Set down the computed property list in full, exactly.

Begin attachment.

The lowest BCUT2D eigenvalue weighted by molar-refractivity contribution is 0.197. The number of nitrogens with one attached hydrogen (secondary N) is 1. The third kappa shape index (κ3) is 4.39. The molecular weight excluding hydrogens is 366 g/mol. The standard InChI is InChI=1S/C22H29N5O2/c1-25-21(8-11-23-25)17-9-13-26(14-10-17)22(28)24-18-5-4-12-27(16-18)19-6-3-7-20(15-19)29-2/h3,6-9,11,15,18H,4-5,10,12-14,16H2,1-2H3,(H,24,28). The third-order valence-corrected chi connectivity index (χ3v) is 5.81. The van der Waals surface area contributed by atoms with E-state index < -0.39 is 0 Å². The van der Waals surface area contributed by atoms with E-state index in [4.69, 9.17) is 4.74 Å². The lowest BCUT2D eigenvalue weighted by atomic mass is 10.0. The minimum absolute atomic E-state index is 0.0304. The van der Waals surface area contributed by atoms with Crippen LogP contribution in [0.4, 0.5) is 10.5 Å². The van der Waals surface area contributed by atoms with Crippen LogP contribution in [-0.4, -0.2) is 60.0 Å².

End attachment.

The lowest BCUT2D eigenvalue weighted by molar-refractivity contribution is 0.197. The number of nitrogens with one attached hydrogen (secondary N) is 1. The third kappa shape index (κ3) is 4.39. The molecular weight excluding hydrogens is 366 g/mol. The standard InChI is InChI=1S/C22H29N5O2/c1-25-21(8-11-23-25)17-9-13-26(14-10-17)22(28)24-18-5-4-12-27(16-18)19-6-3-7-20(15-19)29-2/h3,6-9,11,15,18H,4-5,10,12-14,16H2,1-2H3,(H,24,28). The third-order valence-corrected chi connectivity index (χ3v) is 5.81. The van der Waals surface area contributed by atoms with E-state index < -0.39 is 0 Å². The van der Waals surface area contributed by atoms with E-state index in [4.69, 9.17) is 4.74 Å². The lowest BCUT2D eigenvalue weighted by atomic mass is 10.0. The minimum absolute atomic E-state index is 0.0304. The van der Waals surface area contributed by atoms with Crippen LogP contribution in [0.4, 0.5) is 10.5 Å². The van der Waals surface area contributed by atoms with Crippen LogP contribution in [-0.4, -0.2) is 60.0 Å².